Bits and Bites on 2016

Bits and Bites of Everyday Life

01 January 2016

Our 2016 mission aboard Mother Earth

By Alberte Villeneuve-Sinclair
True North Perspective

Alberte Villeneuve-Sinclair is the author of The Neglected Garden and two French novels. Visit her website to learn more

Image: Detail of photo of Alberte Villeuneuve-SinclairFor years I have made a point of staying home on New Year’s Eve so I can sit back, relax, review the past year and take a few resolutions for the upcoming year. I have decided to include everyone as I go forward with this year’s resolutions.

I am very aware that the desire for peace is universal so my first prayer is borrowed from St. Francis of Assisi: “God make me an instrument of your peace.” This year, I will practice thinking peace. This past year has been a difficult year worldwide and a disappointing one. In February 2015, my article had mentioned that many astrologists had concluded “that the processes that had been unfolding and spreading chaos for the past few years were finally starting to stabilize… Mankind once again had high hopes for the future.” Instead, the conflicts intensified in many countries, not just in Syria and Iraq but also in Ukraine, the Central African Republic, the Democratic Republic of Congo, Egypt, Libya, Mali, Nigeria, Somalia, Sudan… to name a few. These wars have displaced millions of refugees, killed and maimed thousands and there seems to be no resolution in sight.

To top this list, there were terrorist attacks in countries such as France, Libya, Tunisia, Yemen, Turkey, Egypt, Cairo and California. Here in Canada, two uniformed soldiers were killed by homegrown terrorists.

In order not to get depressed over all of this, one needs to create harmony by incorporating in their everyday routine “abstention from harming others, not just in actual acts of harm but also in thoughts of jealousy, judgement and injury in any fashion” as Patanjili, the great Indian sage advised centuries ago.

Image: Photo of Pope Francis with quote beginning, 'Peace is a precious gift ...'In one of his many messages, Pope Francis reminds us that “Peace is a precious gift, which must be promoted and protected. Never has the use of violence brought peace in its wake.” St. Francis of Assisi, the pope’s namesake wrote, “For it is in giving that we receive.” We need to become peacemakers starting with little gestures that count. Recently, while I waited at the Orléans Imaging Unit for a scheduled mammogram, I watched a lady who was desperately trying to button up the right-arm sleeve of her blouse after some blood work. People in the waiting-room watched as she tried in vain to secure her shirt-sleeve button. I quietly got up and did it for her. She so appreciated the gesture that it made me feel good for the rest of the day.

Another thing, I will practice is “saying good-bye — with unconditional love — to anyone who pollutes my life space with slowed down energy.” I will strive to keep my energy field uncontaminated. Hate is certainly a source of pollution in life. It dissolves happiness and robs you of instantaneous moments of bliss. I will strive to meet everyday challenges with courage and hope. I will climb every mountain along my way and try to do it with grace.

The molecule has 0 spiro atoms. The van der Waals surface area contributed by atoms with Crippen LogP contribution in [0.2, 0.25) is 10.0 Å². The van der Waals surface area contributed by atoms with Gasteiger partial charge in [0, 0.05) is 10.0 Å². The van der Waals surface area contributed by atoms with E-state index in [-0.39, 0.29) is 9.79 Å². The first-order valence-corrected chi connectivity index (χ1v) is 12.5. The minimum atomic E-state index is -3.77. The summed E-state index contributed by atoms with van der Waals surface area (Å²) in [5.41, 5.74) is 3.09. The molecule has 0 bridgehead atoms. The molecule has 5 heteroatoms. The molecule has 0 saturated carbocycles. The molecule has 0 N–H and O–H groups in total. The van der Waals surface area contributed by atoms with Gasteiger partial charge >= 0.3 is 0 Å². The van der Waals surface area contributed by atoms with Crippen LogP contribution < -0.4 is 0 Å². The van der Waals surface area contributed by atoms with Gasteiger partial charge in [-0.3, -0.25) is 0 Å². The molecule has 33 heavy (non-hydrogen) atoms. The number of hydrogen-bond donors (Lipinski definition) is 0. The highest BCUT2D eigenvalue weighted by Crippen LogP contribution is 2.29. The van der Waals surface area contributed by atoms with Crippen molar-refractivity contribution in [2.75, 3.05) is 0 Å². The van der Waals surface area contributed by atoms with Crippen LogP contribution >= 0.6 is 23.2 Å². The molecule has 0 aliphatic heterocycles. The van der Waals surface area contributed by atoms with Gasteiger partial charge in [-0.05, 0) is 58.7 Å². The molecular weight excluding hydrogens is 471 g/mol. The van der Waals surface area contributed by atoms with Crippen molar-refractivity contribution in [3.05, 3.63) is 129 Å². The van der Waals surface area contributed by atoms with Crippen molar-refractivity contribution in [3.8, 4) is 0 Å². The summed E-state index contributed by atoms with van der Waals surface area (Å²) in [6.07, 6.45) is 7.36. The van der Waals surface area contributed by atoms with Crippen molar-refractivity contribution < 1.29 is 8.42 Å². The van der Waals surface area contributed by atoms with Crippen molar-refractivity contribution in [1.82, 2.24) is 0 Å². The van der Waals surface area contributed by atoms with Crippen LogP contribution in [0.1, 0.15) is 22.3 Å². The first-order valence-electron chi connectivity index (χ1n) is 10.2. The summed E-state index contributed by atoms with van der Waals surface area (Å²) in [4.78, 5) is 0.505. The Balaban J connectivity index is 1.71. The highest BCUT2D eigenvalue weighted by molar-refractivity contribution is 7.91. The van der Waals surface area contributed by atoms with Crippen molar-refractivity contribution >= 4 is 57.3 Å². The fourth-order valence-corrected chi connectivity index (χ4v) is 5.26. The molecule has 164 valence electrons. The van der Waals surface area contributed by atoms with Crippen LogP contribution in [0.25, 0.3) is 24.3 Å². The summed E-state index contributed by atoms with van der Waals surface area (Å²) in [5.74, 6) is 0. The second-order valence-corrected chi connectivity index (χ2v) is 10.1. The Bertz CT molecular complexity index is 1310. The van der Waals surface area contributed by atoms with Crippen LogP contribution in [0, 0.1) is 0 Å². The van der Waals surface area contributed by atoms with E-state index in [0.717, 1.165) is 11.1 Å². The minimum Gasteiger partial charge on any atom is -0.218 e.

I am immensely proud of being Canadian, proud of the way we are accepting of Syrian and other refugees. Phil Jenkins of The Ottawa Citizen compares Canada to the ark, and very appropriately so, as he recalls all the different waves of immigrants and refugees throughout Canadian history! I will try to do my share to help by setting aside and offering items I no longer need but that are still very useful. I am also very proud of our new Liberal government. It was time to do away with the atmosphere of secrecy, mistrust and fear-mongering that had prevailed in the past years and open up the doors to fresh talent and experienced ministers capable of raising the standards of efficiency and communication and re-enforcing or even rebuilding Canada’s reputation abroad.

And now, for our beloved but troubled Planet Earth. It too has suffered immensely in 2015. Droughts, floods, landslides, pollution, crop failure, to name a few. Finally, at the 2015 United Nations Climate Change conference in Paris nations succeeded in agreeing on universal participation to reduce fossil-fuel emissions. Targets will be set, assessment mechanisms will be put in place and financial assistance offered for developing countries. We now have a Liberal government that is committed to reducing greenhouse gas emissions and working with the provinces towards a greener, more efficient and ambitious climate agenda. Catherine McKenna, our new Environment and Climate Change minister did a fantastic job as a facilitator during the final negotiations in Paris. I trust she will continue to be a major player in this department, here and abroad.

Now for my share! I promise to continue to compost, recycle and re-use whenever possible and to conserve energy. I will continue to organize all my errands into a one-day trip. I have promised my grandchildren there will be another fine garden next year and Logan and Nathan have promised to help out. As a result, their family will continue to benefit from the fresh garden vegetables, as will some of my neighbours and friends.

I now invite you to do your share in ways that suit you and I leave with a dear friend’s New Year message:

Faith makes all things possible.

Hope makes all things work.

Love makes all things beautiful.

Blessings to all! May this new year be a better one for all!



Quel beau message en cette nouvelle annee.Merci pour tes sages conseils.


Alléluia Alberte!  Magnificent! I too follow that route proudly. We are soul sisters!!

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